We all eat and drink with our eyes first – I drool as soon as I see the cover of Philadelphia Magazine’s “Top 50 Restaurants” issue every year. Elite chefs learn the art of skillfully plating dishes, ensuring the sensation that something is delicious before you even bite into it. Companies secure clientele with ads I sometimes wish were scratch-and-sniff, or by renting billboards on I-95 with the exact number of miles to the next location of their fast-food restaurant. And have you ever attempted to watch a cooking show on an empty stomach? I’d rather do 100 sit ups.
The actual color of food also influences how your brain processes its taste even before your taste buds are invited to the party. In his book, Fast Food Nation, Eric Schlosser explains that relying on visual cues is an innate process and the first step in determining if something is edible or not. Unfortunately, many items packed on the shelves of our grocery stores rely on artificial coloring to intrigue our appetites and coerce us into making a purchase. Luckily, and especially in the warmer months, the produce aisles are tie-dyed (naturally, for the most part) with vibrant colors and flavors.
Truth be told, I have a tendency to rebel and indulge my cravings for macaroni with bright orange, powdered cheese. On a particularly hot summer day, it may be necessary for me to guzzle an abnormally bright red fruit punch. Still, it’s easy to make up for it with irresistible juicy, red tomatoes and sweet, golden pineapple; this colorful summer salad offers plenty of both.
Tomato and Pineapple Salad with Garlic Chips
Adapted from Roy Choi
1 cup vegetable oil
9 plump garlic cloves, thinly sliced
1 tablespoon soy sauce
1 cup fresh pineapple, cut into ½ -inch pieces
1 tablespoon rice vinegar
1 teaspoon honey
3 tablespoons sunflower oil
1 scallion, white and tender green parts only, thinly sliced
½ tablespoon sherry cooking wine
2 large tomatoes, cored and sliced ¼ – inch thick
¼ sweet onion, thinly sliced
4 ounces baby arugula
Heat 1 cup of canola oil in a small saucepan over medium heat. Add garlic and cook until golden brown, about 10 minutes. Remove with a slotted spoon to paper towels to drain oil and set aside. In a blender or mini food processor, combine the soy sauce with 2 tablespoons of the pineapple pieces and the sunflower oil, rice vinegar, sugar, sliced scallion and sherry and puree until smooth. Arrange the tomato slices on a larger serving plate and scatter the thinly sliced sweet onion over the top of them. Drizzle the vegetables with half of the pineapple–soy dressing. In a large bowl, toss the baby arugula with the remaining pineapple pieces and the rest of the pineapple-soy dressing. Mound the arugula salad on top of the tomatoes and onions and garnish with the garlic chips.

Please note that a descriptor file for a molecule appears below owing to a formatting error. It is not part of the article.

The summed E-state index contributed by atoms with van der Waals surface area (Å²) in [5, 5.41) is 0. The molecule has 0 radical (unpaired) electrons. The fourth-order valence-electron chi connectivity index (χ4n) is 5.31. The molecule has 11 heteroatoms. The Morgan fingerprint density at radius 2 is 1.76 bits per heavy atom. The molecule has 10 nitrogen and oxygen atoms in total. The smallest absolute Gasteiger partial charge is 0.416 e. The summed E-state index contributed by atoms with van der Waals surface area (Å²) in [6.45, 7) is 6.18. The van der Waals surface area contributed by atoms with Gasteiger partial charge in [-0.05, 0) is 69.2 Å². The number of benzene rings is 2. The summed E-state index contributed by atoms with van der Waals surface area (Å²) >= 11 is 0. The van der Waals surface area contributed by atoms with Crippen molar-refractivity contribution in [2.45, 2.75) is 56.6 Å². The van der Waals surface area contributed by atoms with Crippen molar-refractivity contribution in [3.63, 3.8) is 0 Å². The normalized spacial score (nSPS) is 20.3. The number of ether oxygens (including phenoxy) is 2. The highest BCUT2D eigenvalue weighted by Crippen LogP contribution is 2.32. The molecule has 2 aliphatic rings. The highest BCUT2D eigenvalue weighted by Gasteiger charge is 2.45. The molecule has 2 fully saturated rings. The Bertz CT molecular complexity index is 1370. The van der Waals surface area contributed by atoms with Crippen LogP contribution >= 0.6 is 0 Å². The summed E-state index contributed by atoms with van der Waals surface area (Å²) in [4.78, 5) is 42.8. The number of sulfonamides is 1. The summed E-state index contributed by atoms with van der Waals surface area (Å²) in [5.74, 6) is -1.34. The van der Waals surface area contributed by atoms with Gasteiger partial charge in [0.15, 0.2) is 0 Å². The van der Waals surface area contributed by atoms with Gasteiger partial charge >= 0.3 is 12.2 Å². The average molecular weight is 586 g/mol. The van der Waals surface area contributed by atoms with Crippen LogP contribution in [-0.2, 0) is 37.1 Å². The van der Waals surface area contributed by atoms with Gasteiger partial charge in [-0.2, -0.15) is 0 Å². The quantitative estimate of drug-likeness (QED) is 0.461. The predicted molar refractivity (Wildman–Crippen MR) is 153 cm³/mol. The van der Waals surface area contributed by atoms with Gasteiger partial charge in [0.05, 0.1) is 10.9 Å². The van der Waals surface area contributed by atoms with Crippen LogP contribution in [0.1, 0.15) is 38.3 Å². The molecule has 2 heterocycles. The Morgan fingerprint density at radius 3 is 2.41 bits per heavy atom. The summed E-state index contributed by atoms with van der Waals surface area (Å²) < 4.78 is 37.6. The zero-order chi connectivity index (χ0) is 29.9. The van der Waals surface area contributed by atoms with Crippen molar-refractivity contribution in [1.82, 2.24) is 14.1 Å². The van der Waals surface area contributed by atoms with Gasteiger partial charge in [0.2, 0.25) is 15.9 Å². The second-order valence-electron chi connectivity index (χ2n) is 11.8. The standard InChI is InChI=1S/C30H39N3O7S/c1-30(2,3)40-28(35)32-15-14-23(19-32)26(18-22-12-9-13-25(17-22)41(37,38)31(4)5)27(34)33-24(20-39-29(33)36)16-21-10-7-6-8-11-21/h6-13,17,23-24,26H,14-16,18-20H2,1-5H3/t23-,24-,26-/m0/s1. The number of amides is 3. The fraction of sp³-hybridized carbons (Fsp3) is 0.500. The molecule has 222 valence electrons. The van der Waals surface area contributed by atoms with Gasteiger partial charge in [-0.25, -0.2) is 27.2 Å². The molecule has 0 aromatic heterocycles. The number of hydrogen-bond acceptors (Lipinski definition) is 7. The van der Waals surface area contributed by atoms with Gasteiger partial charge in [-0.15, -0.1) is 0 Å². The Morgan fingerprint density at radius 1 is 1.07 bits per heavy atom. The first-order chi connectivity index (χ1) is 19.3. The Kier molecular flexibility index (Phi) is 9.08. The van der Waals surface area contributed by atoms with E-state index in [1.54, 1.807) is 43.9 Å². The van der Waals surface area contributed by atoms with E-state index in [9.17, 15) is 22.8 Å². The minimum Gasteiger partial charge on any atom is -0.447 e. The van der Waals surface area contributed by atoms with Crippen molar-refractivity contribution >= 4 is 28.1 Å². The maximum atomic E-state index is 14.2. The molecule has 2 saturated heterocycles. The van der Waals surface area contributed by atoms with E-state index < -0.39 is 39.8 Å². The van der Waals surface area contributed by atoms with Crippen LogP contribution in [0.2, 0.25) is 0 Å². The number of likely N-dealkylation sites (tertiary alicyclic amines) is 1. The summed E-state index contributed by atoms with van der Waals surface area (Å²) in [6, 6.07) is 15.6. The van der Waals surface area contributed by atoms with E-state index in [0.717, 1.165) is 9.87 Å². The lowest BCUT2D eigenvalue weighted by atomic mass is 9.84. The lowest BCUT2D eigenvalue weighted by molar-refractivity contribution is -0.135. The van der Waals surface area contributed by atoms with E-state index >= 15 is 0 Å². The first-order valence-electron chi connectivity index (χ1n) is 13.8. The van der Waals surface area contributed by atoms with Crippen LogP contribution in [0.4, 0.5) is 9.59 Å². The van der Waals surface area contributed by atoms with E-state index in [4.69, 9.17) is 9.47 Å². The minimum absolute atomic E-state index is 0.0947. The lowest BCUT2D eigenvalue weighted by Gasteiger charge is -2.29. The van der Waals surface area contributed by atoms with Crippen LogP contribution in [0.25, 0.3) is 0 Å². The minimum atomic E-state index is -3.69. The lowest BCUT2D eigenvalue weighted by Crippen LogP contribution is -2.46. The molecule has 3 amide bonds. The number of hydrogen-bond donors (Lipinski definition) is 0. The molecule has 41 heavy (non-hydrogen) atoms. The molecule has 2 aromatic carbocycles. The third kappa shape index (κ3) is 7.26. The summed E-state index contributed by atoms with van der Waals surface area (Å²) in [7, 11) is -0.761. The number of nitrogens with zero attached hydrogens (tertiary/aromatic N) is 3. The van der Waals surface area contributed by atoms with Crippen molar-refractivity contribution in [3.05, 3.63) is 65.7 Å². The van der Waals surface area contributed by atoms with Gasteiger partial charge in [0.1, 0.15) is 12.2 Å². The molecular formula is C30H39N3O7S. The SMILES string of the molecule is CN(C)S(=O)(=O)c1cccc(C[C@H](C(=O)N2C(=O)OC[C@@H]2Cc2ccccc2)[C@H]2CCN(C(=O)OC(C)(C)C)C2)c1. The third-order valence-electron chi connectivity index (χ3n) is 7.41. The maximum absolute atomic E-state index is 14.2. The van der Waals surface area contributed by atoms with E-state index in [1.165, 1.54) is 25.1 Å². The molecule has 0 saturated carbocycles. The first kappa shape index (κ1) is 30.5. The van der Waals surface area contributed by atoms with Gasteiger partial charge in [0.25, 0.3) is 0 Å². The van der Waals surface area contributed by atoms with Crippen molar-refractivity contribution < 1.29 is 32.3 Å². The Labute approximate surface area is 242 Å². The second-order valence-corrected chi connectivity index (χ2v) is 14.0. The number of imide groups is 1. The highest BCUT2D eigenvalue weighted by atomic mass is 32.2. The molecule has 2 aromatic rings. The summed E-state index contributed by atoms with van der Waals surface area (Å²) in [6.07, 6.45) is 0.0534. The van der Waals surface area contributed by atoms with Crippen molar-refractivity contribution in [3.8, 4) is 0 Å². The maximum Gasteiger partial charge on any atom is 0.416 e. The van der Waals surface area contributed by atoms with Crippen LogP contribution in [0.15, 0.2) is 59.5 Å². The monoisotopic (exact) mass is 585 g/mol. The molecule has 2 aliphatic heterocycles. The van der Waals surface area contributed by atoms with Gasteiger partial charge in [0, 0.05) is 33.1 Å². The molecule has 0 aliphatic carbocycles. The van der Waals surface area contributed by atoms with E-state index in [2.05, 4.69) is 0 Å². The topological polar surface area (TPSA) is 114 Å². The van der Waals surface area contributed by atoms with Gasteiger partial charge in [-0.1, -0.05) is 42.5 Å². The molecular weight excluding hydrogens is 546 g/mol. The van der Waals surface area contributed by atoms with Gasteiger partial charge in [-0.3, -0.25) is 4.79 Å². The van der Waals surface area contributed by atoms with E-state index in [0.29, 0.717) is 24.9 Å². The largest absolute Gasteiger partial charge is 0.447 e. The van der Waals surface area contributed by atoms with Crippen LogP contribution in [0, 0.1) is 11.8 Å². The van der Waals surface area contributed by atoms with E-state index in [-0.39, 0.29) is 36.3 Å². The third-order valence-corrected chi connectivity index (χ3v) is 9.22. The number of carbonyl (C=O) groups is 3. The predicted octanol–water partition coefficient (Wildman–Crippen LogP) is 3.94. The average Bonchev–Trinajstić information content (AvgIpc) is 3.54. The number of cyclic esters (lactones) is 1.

Let me first state the obvious: this recipe rocks because there is next to no cooking involved. Sure, you have to rely on your stove top to make the garlic chips, but that’s foolproof. Not only do you get a healthy, crunchy salad topping out of the deal, you also can store the leftover oil, now infused with garlic flavor, in a sealed container for future use. The plump, red tomatoes serve as a hearty base for the thin, sweet onions and peppery arugula. Golden chunks of fresh pineapple dispersed throughout the leafy greens add a welcome tropical flair, and the presence of the fruit in the salad’s dressing only enhances that element. The salty soy and acidic vinegar complement the dish wish Asian flavors and even the small amount of scallion creates a bite to the otherwise mellow dressing. While it’s the perfect coating for the fruit and veggies in this dish, I’m considering making more for my lunch time salads. Long gone are the days of boring bagged salad; this recipe is almost as easy, and packed with the flavors and colors of summer.